As the Capitalist system, predicated on maximizing infinite growth, continues to fail, we need to do more than garden. We will need to pick up the pieces and rearrange them to serve the needs of people.

Mike Morin

Sunday, July 5, 2009

Apathy Towards Socialism


I think (y)our problem is that we are in the United States.

If we lived in Latin America, we might see the acceptance and embracing of socialism as a fairly successful and growing phenomonon.

Apathy and silence is complicity with the Imperialist War Crimes of the United States Government. It is hard to guage what people are thinking about the failure of the economy here (in the US) and the workers devaluation to third world conditions while the Capitalists carry on their First World lifestyles.

The media keeps us preoccupied with irrelevancies and commercial and political propaganda. The media tells us what to think. It suits the Capitalists to believe it. The "workers' either ignore it and adopt a hedonistic outlook on life and/or they dread over it. I think. It's hard to guage how many of the "workers" are suffering and how many of them are Capitalists clinging to their financial competitive advantage.

Mike Morin

Wednesday, July 1, 2009


Sprawl is the word.

Sprawl is associated directly with the development, improvement, diffusion, and direct sales and use of the personal automobile and its concomitant (and enabling) growth of the petroleum resource and industry.

According to James Howard Kunstler , "sprawl was an emergent, self-organizing system made possible only by lavish and exorbitant supplies of cheap fossil fuels". Kunstler estimates that 80% of everything ever built in the United States has been built according to the sprawl pattern.

You astutely note that 1950 seems to be an approximate turning point for a form of more entropic, less dense, (more automobile oriented) sprawl. Continuing improvements in fossil fuel exploration science and technology, drilling and refining, and applications technologies had the United States awash in fossil fuel oil by WWII and after. The perceived endless domestic supply of approximately 1950 combined with a worldwide expansion in discoveries and production led Eisenhower to implement import quotas in the late 1950s.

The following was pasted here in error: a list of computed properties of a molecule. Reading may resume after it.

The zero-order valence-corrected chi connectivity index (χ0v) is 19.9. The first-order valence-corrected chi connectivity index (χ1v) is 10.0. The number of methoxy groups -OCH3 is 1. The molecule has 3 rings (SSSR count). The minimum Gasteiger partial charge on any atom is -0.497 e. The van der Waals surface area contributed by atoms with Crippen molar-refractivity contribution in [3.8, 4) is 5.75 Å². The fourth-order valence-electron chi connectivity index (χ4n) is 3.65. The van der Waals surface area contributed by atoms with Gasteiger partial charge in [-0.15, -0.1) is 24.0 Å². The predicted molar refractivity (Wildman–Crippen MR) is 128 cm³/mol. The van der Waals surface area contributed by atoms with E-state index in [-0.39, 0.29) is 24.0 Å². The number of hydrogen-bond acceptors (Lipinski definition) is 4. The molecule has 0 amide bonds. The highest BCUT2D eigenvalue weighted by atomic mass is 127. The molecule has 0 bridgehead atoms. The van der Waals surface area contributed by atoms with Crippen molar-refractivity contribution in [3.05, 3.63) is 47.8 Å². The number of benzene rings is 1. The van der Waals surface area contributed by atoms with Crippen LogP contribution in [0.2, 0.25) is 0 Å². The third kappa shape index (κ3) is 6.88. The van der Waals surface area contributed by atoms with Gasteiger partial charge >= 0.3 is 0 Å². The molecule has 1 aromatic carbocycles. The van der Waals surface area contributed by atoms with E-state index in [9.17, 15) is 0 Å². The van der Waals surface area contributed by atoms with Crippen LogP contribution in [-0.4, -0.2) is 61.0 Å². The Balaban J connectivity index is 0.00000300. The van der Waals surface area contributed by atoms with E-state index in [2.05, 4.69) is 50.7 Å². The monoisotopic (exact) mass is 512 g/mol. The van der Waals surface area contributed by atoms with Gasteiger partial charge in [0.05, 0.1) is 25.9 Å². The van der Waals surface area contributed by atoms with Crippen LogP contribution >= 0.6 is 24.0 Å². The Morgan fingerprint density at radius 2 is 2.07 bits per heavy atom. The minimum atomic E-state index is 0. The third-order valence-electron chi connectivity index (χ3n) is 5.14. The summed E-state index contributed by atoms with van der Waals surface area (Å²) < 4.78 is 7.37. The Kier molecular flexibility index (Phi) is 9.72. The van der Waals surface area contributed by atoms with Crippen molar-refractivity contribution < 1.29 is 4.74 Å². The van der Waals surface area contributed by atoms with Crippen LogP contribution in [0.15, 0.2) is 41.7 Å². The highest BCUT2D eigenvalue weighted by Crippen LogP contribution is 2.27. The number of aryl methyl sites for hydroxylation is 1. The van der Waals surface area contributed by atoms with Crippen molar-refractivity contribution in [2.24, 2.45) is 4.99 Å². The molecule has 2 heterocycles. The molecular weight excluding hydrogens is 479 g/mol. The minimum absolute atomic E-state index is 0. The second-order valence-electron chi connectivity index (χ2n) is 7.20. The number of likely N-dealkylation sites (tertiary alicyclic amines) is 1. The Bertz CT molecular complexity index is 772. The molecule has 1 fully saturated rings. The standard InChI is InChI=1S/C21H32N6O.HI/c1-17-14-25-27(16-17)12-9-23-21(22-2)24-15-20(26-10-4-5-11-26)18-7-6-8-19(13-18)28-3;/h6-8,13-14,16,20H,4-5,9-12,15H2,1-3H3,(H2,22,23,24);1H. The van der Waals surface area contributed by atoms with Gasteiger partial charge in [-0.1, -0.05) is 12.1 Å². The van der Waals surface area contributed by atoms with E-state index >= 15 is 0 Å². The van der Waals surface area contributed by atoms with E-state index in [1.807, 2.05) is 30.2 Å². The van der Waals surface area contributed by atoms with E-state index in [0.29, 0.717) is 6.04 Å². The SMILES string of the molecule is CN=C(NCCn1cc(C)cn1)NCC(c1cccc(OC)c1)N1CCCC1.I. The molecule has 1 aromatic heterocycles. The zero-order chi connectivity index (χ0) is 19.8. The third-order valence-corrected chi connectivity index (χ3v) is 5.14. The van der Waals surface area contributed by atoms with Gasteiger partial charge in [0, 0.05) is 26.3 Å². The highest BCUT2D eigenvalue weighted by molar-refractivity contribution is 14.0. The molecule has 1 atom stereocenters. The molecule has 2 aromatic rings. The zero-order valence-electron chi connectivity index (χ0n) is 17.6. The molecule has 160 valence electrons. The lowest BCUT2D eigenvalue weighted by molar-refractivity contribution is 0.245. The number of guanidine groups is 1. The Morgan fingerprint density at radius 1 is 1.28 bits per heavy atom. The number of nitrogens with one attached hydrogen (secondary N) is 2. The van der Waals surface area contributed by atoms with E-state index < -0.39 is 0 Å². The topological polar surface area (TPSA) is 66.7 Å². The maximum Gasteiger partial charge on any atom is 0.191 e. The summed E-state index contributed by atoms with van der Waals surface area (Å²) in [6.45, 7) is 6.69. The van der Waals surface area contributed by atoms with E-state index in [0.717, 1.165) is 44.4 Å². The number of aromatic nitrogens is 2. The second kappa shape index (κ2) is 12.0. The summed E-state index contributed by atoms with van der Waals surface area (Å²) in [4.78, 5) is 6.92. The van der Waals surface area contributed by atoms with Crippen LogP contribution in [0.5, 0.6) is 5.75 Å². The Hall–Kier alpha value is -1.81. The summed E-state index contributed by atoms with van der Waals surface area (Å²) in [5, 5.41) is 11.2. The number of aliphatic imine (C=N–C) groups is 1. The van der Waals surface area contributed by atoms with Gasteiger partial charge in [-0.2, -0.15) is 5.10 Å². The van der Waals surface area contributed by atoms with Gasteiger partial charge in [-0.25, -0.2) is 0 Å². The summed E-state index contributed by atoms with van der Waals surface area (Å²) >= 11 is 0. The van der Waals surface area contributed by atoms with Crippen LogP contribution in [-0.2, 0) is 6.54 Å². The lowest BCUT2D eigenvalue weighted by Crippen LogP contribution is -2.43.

A byproduct of the crude oil refining process is asphalt. As the oil industry grew along with the automobile industry in the early 1900s, so did the distribution network of fuels, filling and service stations, and the economic impetus to pave, pave, pave. A definite turning point in the sprawl/automobile culture was the National Highway Act of 1950, which imposed Federal gasoline fees to finance the Federal Interstate Highway system.

Ironically, about this time, a petroleum geologist named M. King Hubbert was mapping the history of exploration, discovery, and production in the lower 48 states and discovered a pattern which led him to predict that the production of domestic oil would peak in the early 1970s. He was mostly scoffed at, ridiculed, and ignored until his predictions came true in the 1970s. Petroleum Geologists, worldwide, have accepted Hubbert's methodology and applied it to worldwide oil (and natural gas) resources and have almost consensually concluded that worldwide oil and gas production has peaked about 2005 or at the very latest 2015. Most known, exploitable reserve fields, worldwide, are already past their peak production capabilities.

"Between 1948 and 1972, consumption in the U.S. grew from 5.8 to 16.4 million barrels per day. While significant, this three-fold increase was greatly surpassed by societies in other parts of the world: Western Europe's use of petroleum grew sixteen-fold and Japan's 137-fold. This global increase in fuel consumption was tied to the automobile; worldwide automobile ownership rose from 18.9 million in 1949 to 161 million in 1972. The United State's contribution to this growth was significant—an increase from 45 million to 119 million in little more than two decades."